Here we go again.
IC: Villains United
Solo: Damion Scott
DC is on a thin rope, pushing its limits with Villains United and Ion. With Kyle Rayner being featured in Ion as... well I don't exactly know yet, I can only assume that therein lies the potential for something good. I could hope, as I always do, that Ion will embrace its science fiction setting and yet I know deep down that it will not. A friend told me recently (on a subject far more lacerating than comics) that "hope" is just a definition for something you don't currently have. I found some truth in that, albeit slightly depressed at the notion.
Ion is only a comic, and it's a DC comic. With the subtitle of "Guardian of the Universe" I find myself doubting the house style ever living up to that title and what it means. Breaking rules of comic storytelling and concepts is not a business practice we see often in the form, even when we are seemingly given a book that could ascribe to just that. Ion's future is an unknown, at least as a character-- DC's site labels it as a 12-issue series. I would think that is the ideal place for risk, where I want to embrace the book and its characters and sternly ask, "Can you blow my mind?" We shall see.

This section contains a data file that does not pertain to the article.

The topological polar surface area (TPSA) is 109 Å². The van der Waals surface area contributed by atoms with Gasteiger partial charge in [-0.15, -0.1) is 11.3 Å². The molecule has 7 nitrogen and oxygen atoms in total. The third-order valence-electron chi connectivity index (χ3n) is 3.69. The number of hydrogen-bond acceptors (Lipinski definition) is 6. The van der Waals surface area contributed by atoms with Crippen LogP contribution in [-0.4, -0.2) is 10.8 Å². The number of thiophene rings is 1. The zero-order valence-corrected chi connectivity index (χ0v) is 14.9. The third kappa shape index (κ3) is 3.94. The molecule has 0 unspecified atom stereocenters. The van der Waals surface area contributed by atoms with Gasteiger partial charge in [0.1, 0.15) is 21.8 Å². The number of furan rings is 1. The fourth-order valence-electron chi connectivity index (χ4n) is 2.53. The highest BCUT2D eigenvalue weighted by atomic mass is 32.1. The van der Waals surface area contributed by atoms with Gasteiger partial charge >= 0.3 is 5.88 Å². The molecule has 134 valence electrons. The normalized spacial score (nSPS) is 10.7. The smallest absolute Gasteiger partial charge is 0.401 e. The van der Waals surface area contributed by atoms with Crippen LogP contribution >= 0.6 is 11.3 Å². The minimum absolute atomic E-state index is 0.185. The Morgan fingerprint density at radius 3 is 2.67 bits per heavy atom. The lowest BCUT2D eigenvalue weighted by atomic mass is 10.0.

Wednesday, April 26, 2006
Here we go again.
Monday, April 24, 2006
As the demolishment phase of the building across the street came to a close, I watched out my kitchen window as they attempted to remove the monstrous excavator from the site onto a flatbed trailer. With an interest harkening back to all young boy's fascination with construction vehicles, imagine my astonishment when the damn thing slid off!